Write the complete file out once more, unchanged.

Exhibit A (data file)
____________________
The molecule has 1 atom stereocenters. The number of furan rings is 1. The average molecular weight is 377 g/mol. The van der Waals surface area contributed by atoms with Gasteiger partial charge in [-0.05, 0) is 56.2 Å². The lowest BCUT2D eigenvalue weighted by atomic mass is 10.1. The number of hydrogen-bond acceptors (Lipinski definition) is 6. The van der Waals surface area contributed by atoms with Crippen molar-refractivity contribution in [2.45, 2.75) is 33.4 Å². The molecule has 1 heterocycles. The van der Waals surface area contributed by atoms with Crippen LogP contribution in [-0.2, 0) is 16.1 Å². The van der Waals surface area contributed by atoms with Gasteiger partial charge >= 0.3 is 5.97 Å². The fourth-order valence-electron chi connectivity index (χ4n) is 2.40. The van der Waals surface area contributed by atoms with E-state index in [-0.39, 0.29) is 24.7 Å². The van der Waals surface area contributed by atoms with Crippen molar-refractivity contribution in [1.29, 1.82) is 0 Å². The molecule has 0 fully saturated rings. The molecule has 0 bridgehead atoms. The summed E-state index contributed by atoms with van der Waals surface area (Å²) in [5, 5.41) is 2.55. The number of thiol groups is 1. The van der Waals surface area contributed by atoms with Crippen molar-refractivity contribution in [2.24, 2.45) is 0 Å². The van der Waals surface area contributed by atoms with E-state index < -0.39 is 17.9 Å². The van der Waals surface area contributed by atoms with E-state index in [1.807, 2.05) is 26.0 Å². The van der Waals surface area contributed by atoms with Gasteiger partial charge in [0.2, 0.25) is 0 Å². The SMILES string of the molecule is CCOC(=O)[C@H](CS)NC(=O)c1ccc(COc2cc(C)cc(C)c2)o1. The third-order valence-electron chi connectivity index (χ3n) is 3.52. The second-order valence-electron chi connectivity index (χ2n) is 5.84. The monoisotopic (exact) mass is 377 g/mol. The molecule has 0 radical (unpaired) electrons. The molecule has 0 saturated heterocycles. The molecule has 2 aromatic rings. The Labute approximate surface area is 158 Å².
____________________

The molecule has 1 atom stereocenters. The number of furan rings is 1. The average molecular weight is 377 g/mol. The van der Waals surface area contributed by atoms with Gasteiger partial charge in [-0.05, 0) is 56.2 Å². The lowest BCUT2D eigenvalue weighted by atomic mass is 10.1. The number of hydrogen-bond acceptors (Lipinski definition) is 6. The van der Waals surface area contributed by atoms with Crippen molar-refractivity contribution in [2.45, 2.75) is 33.4 Å². The molecule has 1 heterocycles. The van der Waals surface area contributed by atoms with Crippen LogP contribution in [-0.2, 0) is 16.1 Å². The van der Waals surface area contributed by atoms with Gasteiger partial charge >= 0.3 is 5.97 Å². The fourth-order valence-electron chi connectivity index (χ4n) is 2.40. The van der Waals surface area contributed by atoms with E-state index in [-0.39, 0.29) is 24.7 Å². The van der Waals surface area contributed by atoms with Crippen molar-refractivity contribution in [1.29, 1.82) is 0 Å². The molecule has 0 fully saturated rings. The molecule has 0 bridgehead atoms. The summed E-state index contributed by atoms with van der Waals surface area (Å²) in [5, 5.41) is 2.55. The number of thiol groups is 1. The van der Waals surface area contributed by atoms with Crippen molar-refractivity contribution in [2.24, 2.45) is 0 Å². The van der Waals surface area contributed by atoms with E-state index < -0.39 is 17.9 Å². The van der Waals surface area contributed by atoms with E-state index in [1.807, 2.05) is 26.0 Å². The van der Waals surface area contributed by atoms with Gasteiger partial charge in [0.2, 0.25) is 0 Å². The SMILES string of the molecule is CCOC(=O)[C@H](CS)NC(=O)c1ccc(COc2cc(C)cc(C)c2)o1. The third-order valence-electron chi connectivity index (χ3n) is 3.52. The second-order valence-electron chi connectivity index (χ2n) is 5.84. The monoisotopic (exact) mass is 377 g/mol. The molecule has 0 radical (unpaired) electrons. The molecule has 0 saturated heterocycles. The molecule has 2 aromatic rings. The Labute approximate surface area is 158 Å².